Featured Interview With Nina de Beurs
Tell us a little about yourself. Where were you raised? Where do you live now?
I was born in New Zealand to a Maori mother and a Dutch father. I was raised in a small town outside of Auckland. I’m currently living in Auckland City as I am studying Sociology and Politics at University.
At what age did you realize your fascination with books? When did you start writing?
I realized my fascination books at the age of nine. My childhood best friend got me into Jacqueline Wilson’s novels and I was hooked with reading from then on. I have boxes and boxes filled with novels.
I started writing when I was around nine, but I was never serious about it. Writing for me then was just a hobby and I’d only do it for fun. I was also terrible at it.
When I was fourteen I started to write more and I actually to see it as something I could do as a career.
Who are your favorite authors to read? What is your favorite genre to read. Who Inspires you in your writings?
My favorite authors to read are Jodi Picoult, Gillian Flynn, and Becky Albertalli. I would say Jodi Picoult inspires me the most out of those authors, but I love them all. They’re all brilliant writers.
My other inspirations are my parents, and my beautiful nanny who passed away a little over a year ago. I think my real life experiences inspire me the most. If I didn’t have the experiences that I have had my writing style would probably be different.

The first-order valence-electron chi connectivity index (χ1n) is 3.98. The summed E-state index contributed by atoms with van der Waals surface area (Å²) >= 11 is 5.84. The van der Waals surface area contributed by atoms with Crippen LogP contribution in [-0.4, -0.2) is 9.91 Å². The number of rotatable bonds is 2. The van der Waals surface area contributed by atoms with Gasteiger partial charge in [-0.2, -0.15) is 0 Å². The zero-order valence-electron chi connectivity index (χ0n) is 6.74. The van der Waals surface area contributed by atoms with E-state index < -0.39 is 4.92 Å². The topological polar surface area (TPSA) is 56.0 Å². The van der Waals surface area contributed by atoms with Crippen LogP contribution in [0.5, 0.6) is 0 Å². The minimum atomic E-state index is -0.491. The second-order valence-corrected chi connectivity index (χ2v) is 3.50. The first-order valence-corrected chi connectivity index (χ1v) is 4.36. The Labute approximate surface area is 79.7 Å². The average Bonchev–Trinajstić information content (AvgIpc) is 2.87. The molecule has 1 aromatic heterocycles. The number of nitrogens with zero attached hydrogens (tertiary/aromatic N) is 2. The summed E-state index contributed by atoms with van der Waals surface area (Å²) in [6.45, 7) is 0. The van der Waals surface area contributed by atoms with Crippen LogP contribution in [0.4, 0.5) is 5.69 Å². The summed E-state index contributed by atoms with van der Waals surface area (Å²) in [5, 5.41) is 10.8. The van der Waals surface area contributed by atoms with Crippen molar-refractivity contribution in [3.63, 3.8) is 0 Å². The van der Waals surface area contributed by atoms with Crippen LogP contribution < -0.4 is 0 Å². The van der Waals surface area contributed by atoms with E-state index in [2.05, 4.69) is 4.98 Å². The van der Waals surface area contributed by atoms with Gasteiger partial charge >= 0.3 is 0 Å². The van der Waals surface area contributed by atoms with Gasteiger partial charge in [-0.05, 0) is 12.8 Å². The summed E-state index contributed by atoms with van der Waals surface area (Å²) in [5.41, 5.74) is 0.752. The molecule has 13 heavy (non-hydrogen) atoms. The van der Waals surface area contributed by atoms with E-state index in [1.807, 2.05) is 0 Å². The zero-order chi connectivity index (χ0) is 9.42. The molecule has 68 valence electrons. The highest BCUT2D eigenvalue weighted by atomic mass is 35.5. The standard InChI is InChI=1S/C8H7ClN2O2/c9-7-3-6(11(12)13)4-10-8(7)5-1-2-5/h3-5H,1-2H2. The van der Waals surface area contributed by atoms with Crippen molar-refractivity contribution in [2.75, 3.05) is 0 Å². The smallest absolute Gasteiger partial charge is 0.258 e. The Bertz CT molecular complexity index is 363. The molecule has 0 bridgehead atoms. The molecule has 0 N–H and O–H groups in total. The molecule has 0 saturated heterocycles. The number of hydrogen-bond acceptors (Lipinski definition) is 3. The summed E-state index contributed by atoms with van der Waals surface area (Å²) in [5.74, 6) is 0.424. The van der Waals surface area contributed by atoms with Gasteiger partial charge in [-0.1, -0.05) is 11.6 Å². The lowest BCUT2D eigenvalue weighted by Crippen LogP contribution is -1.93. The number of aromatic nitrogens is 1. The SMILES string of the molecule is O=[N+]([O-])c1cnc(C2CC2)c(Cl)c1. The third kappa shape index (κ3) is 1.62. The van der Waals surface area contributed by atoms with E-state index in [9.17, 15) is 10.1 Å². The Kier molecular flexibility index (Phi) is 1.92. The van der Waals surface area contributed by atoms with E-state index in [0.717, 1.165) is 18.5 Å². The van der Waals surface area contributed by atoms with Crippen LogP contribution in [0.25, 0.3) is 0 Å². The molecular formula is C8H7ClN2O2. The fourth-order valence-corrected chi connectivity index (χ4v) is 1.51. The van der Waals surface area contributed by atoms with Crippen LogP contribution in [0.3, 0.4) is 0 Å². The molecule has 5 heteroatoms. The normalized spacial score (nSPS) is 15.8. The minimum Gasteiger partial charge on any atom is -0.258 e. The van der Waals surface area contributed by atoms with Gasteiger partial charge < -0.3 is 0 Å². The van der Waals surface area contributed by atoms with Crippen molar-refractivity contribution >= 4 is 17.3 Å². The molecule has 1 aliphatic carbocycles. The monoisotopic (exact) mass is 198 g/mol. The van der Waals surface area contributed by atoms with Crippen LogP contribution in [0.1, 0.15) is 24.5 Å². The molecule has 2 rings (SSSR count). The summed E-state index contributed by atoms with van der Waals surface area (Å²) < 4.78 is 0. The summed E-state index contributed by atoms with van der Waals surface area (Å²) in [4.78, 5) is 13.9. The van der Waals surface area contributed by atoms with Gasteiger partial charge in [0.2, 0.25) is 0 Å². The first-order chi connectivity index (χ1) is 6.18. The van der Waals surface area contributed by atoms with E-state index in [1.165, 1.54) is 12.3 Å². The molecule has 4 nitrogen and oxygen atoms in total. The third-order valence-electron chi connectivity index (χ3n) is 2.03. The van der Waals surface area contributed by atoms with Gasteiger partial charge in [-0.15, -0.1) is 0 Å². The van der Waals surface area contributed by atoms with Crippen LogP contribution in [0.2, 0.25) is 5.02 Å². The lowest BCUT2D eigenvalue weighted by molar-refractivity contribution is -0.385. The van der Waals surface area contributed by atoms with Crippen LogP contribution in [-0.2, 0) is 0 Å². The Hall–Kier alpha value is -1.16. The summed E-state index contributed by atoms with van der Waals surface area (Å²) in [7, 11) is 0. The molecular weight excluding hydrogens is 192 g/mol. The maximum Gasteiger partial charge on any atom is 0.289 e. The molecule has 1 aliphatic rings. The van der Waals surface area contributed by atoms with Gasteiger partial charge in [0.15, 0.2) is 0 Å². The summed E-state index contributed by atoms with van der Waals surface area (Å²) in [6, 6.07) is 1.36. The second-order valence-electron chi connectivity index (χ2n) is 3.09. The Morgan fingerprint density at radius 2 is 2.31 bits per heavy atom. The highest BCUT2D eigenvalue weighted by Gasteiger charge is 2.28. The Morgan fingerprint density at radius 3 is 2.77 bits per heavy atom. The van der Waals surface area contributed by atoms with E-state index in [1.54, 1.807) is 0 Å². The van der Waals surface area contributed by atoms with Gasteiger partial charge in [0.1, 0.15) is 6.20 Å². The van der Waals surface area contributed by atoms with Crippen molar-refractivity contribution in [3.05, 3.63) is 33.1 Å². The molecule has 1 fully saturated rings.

Tell us a little about your latest book?
My book Broken follows Matariki, a Maori boy who struggles to understand love, his identity, and his sexuality in a thick-skinned New Zealand community that is constantly pre-defining people. Matariki is a shy and introverted kid. He’s a lanky soft-spoken kid who isn’t violent or sporty, and that is why he struggles to fit in. In order to be considered a ‘real man’ in his community you have to be aggressive, ‘macho’, and hard-skinned. He’s always searching for love and affection, but it’s not always easy for him to trust people. This is further complicated by his strong feelings for his best friend, and the powerful influence of toxic masculinity which causes his friend to drift away from him as soon as he realizes that his manhood could be put to question.
It took me almost six months to write this novel. It was inspired my one of my friends who happens to be gay. He wanted me to write a novel that talked about hyper masculinity in New Zealand. Although there are novels and movies (such as Moonlight) that acknowledge hyper masculinity, there aren’t many New Zealand novels that talk about hyper masculinity in New Zealand. He wanted to read a story that was similar to his and a lot of others in New Zealand.
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